Arterial vs. Venous Insufficiency
Venous and arterial insufficiency can both lead to open sores on the leg, but the cause for each disorder is very different and demands different treatment.
Although arterial and venous insufficiency share many of the same characteristics and symptoms, the two conditions are actually quite different. Venous insufficiency refers to a breakdown in the flow of blood in our veins, while arterial insufficiency stems from poor circulation in the arteries.
Left untreated, both conditions may lead to slow-healing wounds on the leg. If you have a sore on your leg or ankle that hasn’t healed in weeks, you should immediately see a vascular specialist to diagnose the disorder and prescribe treatment. By reviewing your symptoms, the doctor will determine whether your problem is due to an arterial or venous disorder.
Venous Vs. Arterial Disorders
Blood moves throughout our bodies via a system of arteries and veins. The arteries pump blood from the heart to the rest of the body’s organs and tissues. Veins return blood to the heart from the extremities.
To work against the force of gravity, veins contain small valves that close up and nudge the blood upward. When those valves malfunction, blood collects in the vein, creating pressure that eventually cuts off the flow of oxygen to the skin. As this pressure builds, an ulcer breaks through the skin.
Venous ulcers sometimes occur alongside varicose veins, which are also caused by swollen veins. These shallow, red wounds typically emerge on the inner part of the ankle or just below the knee. Covered by a thin layer of yellow tissue, venous ulcers are often accompanied by swelling, discolored and tight skin, and a discharge.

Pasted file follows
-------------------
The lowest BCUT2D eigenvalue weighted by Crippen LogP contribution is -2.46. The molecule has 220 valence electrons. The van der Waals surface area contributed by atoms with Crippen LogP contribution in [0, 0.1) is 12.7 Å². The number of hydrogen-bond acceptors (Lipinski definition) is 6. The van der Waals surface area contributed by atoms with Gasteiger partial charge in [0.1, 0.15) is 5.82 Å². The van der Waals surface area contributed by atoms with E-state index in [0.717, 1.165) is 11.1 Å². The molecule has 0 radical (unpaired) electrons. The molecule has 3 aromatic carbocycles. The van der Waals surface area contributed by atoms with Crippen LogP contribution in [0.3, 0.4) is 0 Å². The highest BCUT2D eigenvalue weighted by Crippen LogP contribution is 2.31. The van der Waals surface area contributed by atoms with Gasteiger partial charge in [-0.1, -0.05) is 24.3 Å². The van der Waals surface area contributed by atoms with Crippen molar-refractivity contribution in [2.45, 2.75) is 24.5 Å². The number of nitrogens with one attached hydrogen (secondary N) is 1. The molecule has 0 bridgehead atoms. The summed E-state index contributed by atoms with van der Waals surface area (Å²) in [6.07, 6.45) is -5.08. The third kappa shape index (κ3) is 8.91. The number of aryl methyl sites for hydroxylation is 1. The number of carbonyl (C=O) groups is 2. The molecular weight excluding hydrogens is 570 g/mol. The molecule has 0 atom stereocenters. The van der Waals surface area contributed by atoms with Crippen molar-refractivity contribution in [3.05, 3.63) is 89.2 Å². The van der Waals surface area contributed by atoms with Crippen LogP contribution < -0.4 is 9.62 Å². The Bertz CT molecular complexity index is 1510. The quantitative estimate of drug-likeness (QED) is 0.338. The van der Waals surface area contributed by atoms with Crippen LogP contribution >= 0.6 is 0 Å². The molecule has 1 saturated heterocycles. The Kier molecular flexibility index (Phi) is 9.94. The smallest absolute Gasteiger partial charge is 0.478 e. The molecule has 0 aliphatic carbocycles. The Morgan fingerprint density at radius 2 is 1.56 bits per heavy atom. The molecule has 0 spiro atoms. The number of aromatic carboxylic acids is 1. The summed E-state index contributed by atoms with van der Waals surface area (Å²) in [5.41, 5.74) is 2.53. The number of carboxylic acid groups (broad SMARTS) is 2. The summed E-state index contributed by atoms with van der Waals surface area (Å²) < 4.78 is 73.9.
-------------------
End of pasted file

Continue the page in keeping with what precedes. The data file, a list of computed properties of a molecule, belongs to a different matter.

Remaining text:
Treatment for venous ulcers centers on proper wound care, antibiotics to clear up an infection if present, and compression therapy to improve blood flow. If the wound is painful, you can take pain reducers. Elevating your legs also encourages blood flow, as do exercises that strengthen the calf muscles.
Arterial insufficiency arises when the arteries in the lower leg and foot become blocked by fatty deposits. The resulting disease, atherosclerosis, is most often caused by smoking, high blood pressure, and diabetes. Much like venous insufficiency, oxygen and nutrients cannot replenish the skin and tissue of the extremities and open ulcers develop.
Wounds associated with arterial blockages usually appear on the lateral side of the ankles, feet, heels, and toes. A gray base covers the ulcer, while the borders take on a “punched out” appearance. Your feet may feel cold even in a warm environment, and the skin on the feet may look white, bluish, or shiny.
You may experience pain and cramping when you walk, which subsides during rest. The pain increases at night, but you may find relief when you put your legs over the side of the bed.
If the underlying cause is clogged arteries, a vein specialist might recommend a surgical procedure, such as angioplasty, to remove the blockage so blood can flow unimpeded again. Antibiotics and maintaining a dry wound aid in healing, as well, but are not a cure for an arterial-related ulcer.
Preventing Arterial and Venous Wounds
If you’re at risk for a leg ulcer due to varicose veins or notice one already forming on your leg, the vein specialists at the Center for Vein Restoration will determine the best course of treatment. We can also offer prevention tips, such as staying active and managing chronic conditions, including diabetes and high blood pressure. If you have diabetes, we can provide tips to keep your feet healthy and free of wounds. Contact us for an appointment today.